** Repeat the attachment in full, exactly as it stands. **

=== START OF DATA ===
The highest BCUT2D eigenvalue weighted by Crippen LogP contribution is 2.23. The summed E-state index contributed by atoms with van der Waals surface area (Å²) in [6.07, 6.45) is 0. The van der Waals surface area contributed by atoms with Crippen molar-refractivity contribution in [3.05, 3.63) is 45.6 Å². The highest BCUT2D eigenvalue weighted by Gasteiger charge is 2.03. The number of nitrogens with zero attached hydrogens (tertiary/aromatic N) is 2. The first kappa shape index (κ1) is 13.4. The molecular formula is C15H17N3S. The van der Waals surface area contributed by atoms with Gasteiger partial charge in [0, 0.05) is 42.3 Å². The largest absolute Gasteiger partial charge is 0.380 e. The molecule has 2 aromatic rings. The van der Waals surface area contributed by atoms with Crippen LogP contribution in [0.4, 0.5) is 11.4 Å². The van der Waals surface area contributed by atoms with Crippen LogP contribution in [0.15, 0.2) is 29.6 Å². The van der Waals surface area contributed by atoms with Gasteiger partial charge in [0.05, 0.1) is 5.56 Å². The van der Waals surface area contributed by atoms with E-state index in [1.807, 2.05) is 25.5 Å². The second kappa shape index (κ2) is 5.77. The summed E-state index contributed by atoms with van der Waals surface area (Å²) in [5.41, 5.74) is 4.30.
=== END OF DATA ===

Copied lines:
The highest BCUT2D eigenvalue weighted by Crippen LogP contribution is 2.23. The summed E-state index contributed by atoms with van der Waals surface area (Å²) in [6.07, 6.45) is 0. The van der Waals surface area contributed by atoms with Crippen molar-refractivity contribution in [3.05, 3.63) is 45.6 Å². The highest BCUT2D eigenvalue weighted by Gasteiger charge is 2.03. The number of nitrogens with zero attached hydrogens (tertiary/aromatic N) is 2. The first kappa shape index (κ1) is 13.4. The molecular formula is C15H17N3S. The van der Waals surface area contributed by atoms with Gasteiger partial charge in [0, 0.05) is 42.3 Å². The largest absolute Gasteiger partial charge is 0.380 e. The molecule has 2 aromatic rings. The van der Waals surface area contributed by atoms with Crippen LogP contribution in [0.4, 0.5) is 11.4 Å². The van der Waals surface area contributed by atoms with Crippen LogP contribution in [0.15, 0.2) is 29.6 Å². The van der Waals surface area contributed by atoms with Gasteiger partial charge in [0.05, 0.1) is 5.56 Å². The van der Waals surface area contributed by atoms with E-state index in [1.807, 2.05) is 25.5 Å². The second kappa shape index (κ2) is 5.77. The summed E-state index contributed by atoms with van der Waals surface area (Å²) in [5.41, 5.74) is 4.30.